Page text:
Introducing: The X Files of Veterinary Medicine
One of the things I adore about the veterinary profession is the sheer number of wild, inexplicable things that can happen. Let’s be clear: I would never want you to experience wild and inexplicable medicalsituationwith your pet, but it’s really fascinating to know these things are out there—bizarre, intriguing events for which a cause is is only partially identified. Not exactly paranormal, but… just down the block from it.
Let me introduce you to tick paralysis. Sounds horrible, doesn’t it? The name invokes a nightmare in which you are unable to move a muscle as hordes of tiny parasites swarm over your body, seeking out the perfect place to feed.
Wait, come back. I won’t do it again, I promise.
Tick paralysis mainly affects dogs whose owners have forgotten to apply parasite preventative. It’s not an infection but rather a toxic compound in the saliva of certain tick species. Not every individual tick from the offending groupsproduces toxin, rendering themechanism even more mysterious. Stumbling and weakness are the initial problem in affected animals, usually beginning with the back legs. The condition progressesswiftly, over the course of a day or so, and very soon the pet is unable to walk at all—but is apparently in no pain and will often continue to wag her tail. Some patients do temporarily lose their bark during this process, but theyusually continue to eat and drink fine (as long as someone delivers the bowl to theirbedside).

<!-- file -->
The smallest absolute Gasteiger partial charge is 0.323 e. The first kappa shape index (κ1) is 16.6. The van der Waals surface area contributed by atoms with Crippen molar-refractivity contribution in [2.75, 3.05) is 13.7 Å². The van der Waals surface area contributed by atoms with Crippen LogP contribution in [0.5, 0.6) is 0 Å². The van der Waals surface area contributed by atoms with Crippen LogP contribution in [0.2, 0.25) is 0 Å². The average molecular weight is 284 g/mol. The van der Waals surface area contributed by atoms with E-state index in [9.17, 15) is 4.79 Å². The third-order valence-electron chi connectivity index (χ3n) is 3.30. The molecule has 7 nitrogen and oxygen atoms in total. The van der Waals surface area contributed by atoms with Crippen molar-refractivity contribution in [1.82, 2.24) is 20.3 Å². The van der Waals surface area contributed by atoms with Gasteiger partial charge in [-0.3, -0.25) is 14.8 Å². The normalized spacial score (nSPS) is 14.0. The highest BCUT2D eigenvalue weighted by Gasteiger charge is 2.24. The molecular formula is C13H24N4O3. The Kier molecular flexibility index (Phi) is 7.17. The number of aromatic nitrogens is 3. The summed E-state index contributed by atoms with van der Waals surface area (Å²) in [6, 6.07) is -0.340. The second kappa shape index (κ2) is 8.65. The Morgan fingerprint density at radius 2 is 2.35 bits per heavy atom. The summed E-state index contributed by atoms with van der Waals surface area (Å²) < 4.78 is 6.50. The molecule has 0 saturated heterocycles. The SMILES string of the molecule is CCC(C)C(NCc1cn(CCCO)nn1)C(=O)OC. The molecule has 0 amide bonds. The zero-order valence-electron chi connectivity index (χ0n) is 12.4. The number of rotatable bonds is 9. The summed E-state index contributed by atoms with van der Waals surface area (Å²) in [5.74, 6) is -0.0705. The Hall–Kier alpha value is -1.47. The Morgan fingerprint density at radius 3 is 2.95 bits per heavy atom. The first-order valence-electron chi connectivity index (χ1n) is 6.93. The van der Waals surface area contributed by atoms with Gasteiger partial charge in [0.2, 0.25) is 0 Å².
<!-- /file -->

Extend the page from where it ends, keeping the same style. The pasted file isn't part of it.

There is no test for tick paralysis. You have to locate the feeding parasite and remove it, or else be suspicious enough to apply amedicine that will kill all attached ticks. Signs ofillness start to improve very rapidly then; it truly looks like a miracle has occurred.
It’s rather unnerving that something virtually invisible (and, really, as commonplace as a randomly selected dog tick) could render your pet silent and immobilized—yet still wagging her tail!—within the space of several hours. Even more bizarre is the complete recoverythat could occur within a few hours after the removal of said tick. This peculiar conditionactually has a twin sibling, namedcoonhound paralysis, which is essentially the same disease(minus the tick), albeit taking a much longer time to resolve. Like tick paralysis, it has an abrupt onset followed by very rapid progression to full collapse. Shrouded in an even thicker cloak of mystery, itwas once confidently blamed on raccoonsbecause this animal featured so prominently in the week before illness struck. Some expertsare beginning towonderif coonhound paralysis mighthave an autoimmune origin instead, since the raccoon is absent from a handful of cases; however, it does not respond at all to medicines meant forthis category ofdisease. And there’s still the raccoon connection, which statistically can’t be ignored. Could there be a third, unidentified, sibling in the picture? We may never know.
Dr. M.S. Regan